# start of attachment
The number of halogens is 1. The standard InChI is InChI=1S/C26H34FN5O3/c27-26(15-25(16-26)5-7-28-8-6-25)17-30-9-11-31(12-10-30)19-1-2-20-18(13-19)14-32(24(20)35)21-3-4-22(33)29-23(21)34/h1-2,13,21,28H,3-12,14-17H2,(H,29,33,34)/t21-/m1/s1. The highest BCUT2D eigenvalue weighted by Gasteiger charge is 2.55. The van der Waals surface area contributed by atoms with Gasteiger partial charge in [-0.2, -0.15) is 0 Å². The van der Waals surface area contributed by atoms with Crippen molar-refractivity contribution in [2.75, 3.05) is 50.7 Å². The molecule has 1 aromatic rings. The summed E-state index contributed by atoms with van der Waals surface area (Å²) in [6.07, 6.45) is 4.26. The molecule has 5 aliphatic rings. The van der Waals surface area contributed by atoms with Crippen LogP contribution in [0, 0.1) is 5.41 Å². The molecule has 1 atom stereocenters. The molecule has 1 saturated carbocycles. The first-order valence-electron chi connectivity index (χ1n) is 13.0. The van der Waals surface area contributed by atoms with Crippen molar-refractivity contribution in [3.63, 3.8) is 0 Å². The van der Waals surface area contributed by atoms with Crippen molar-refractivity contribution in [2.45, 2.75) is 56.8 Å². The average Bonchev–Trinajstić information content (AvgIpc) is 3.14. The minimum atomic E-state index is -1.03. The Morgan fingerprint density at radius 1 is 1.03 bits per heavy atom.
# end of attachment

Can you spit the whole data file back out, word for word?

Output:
The number of halogens is 1. The standard InChI is InChI=1S/C26H34FN5O3/c27-26(15-25(16-26)5-7-28-8-6-25)17-30-9-11-31(12-10-30)19-1-2-20-18(13-19)14-32(24(20)35)21-3-4-22(33)29-23(21)34/h1-2,13,21,28H,3-12,14-17H2,(H,29,33,34)/t21-/m1/s1. The highest BCUT2D eigenvalue weighted by Gasteiger charge is 2.55. The van der Waals surface area contributed by atoms with Gasteiger partial charge in [-0.2, -0.15) is 0 Å². The van der Waals surface area contributed by atoms with Crippen molar-refractivity contribution in [2.75, 3.05) is 50.7 Å². The molecule has 1 aromatic rings. The summed E-state index contributed by atoms with van der Waals surface area (Å²) in [6.07, 6.45) is 4.26. The molecule has 5 aliphatic rings. The van der Waals surface area contributed by atoms with Crippen LogP contribution in [0, 0.1) is 5.41 Å². The molecule has 1 atom stereocenters. The molecule has 1 saturated carbocycles. The first-order valence-electron chi connectivity index (χ1n) is 13.0. The van der Waals surface area contributed by atoms with Crippen molar-refractivity contribution in [3.63, 3.8) is 0 Å². The van der Waals surface area contributed by atoms with Crippen molar-refractivity contribution in [2.45, 2.75) is 56.8 Å². The average Bonchev–Trinajstić information content (AvgIpc) is 3.14. The minimum atomic E-state index is -1.03. The Morgan fingerprint density at radius 1 is 1.03 bits per heavy atom.